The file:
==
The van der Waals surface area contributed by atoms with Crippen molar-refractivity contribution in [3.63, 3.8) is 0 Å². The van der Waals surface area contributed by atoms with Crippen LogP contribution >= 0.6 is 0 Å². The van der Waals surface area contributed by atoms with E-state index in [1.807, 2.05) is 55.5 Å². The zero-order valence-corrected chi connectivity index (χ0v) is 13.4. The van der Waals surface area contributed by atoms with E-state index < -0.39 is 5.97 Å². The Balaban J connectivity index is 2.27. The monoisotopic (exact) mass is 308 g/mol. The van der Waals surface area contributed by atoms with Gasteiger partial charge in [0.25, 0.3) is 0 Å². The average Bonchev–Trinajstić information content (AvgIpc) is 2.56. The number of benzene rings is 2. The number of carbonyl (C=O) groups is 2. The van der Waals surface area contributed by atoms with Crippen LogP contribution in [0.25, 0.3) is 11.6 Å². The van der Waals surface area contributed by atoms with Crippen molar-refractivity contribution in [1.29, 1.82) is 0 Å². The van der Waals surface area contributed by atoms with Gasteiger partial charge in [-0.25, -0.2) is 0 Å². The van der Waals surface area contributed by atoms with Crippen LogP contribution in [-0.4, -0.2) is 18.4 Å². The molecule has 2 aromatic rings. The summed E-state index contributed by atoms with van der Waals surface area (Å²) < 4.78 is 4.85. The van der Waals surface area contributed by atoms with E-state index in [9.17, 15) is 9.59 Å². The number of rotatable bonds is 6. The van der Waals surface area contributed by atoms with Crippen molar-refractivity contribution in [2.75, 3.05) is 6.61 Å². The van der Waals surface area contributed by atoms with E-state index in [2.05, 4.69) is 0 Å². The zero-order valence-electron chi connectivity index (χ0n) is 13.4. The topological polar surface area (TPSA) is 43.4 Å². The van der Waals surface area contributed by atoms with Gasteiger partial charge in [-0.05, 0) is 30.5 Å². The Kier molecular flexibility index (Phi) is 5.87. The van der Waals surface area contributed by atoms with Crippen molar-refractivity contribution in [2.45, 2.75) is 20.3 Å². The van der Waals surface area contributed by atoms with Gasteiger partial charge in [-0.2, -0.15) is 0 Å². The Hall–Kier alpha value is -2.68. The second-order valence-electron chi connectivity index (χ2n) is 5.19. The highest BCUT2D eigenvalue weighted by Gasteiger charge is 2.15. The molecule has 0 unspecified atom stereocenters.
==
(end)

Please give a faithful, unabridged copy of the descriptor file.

The van der Waals surface area contributed by atoms with Crippen molar-refractivity contribution in [3.63, 3.8) is 0 Å². The van der Waals surface area contributed by atoms with Crippen LogP contribution >= 0.6 is 0 Å². The van der Waals surface area contributed by atoms with E-state index in [1.807, 2.05) is 55.5 Å². The zero-order valence-corrected chi connectivity index (χ0v) is 13.4. The van der Waals surface area contributed by atoms with E-state index < -0.39 is 5.97 Å². The Balaban J connectivity index is 2.27. The monoisotopic (exact) mass is 308 g/mol. The van der Waals surface area contributed by atoms with Gasteiger partial charge in [0.25, 0.3) is 0 Å². The average Bonchev–Trinajstić information content (AvgIpc) is 2.56. The number of benzene rings is 2. The number of carbonyl (C=O) groups is 2. The van der Waals surface area contributed by atoms with Crippen LogP contribution in [0.25, 0.3) is 11.6 Å². The van der Waals surface area contributed by atoms with Crippen molar-refractivity contribution in [1.29, 1.82) is 0 Å². The van der Waals surface area contributed by atoms with Gasteiger partial charge in [-0.25, -0.2) is 0 Å². The van der Waals surface area contributed by atoms with Crippen LogP contribution in [-0.4, -0.2) is 18.4 Å². The molecule has 2 aromatic rings. The summed E-state index contributed by atoms with van der Waals surface area (Å²) < 4.78 is 4.85. The van der Waals surface area contributed by atoms with E-state index in [9.17, 15) is 9.59 Å². The number of rotatable bonds is 6. The van der Waals surface area contributed by atoms with Crippen molar-refractivity contribution in [2.75, 3.05) is 6.61 Å². The van der Waals surface area contributed by atoms with E-state index in [2.05, 4.69) is 0 Å². The zero-order valence-electron chi connectivity index (χ0n) is 13.4. The topological polar surface area (TPSA) is 43.4 Å². The van der Waals surface area contributed by atoms with Gasteiger partial charge in [-0.05, 0) is 30.5 Å². The Kier molecular flexibility index (Phi) is 5.87. The van der Waals surface area contributed by atoms with Crippen molar-refractivity contribution in [2.45, 2.75) is 20.3 Å². The van der Waals surface area contributed by atoms with Gasteiger partial charge in [-0.2, -0.15) is 0 Å². The Hall–Kier alpha value is -2.68. The second-order valence-electron chi connectivity index (χ2n) is 5.19. The highest BCUT2D eigenvalue weighted by Gasteiger charge is 2.15. The molecule has 0 unspecified atom stereocenters.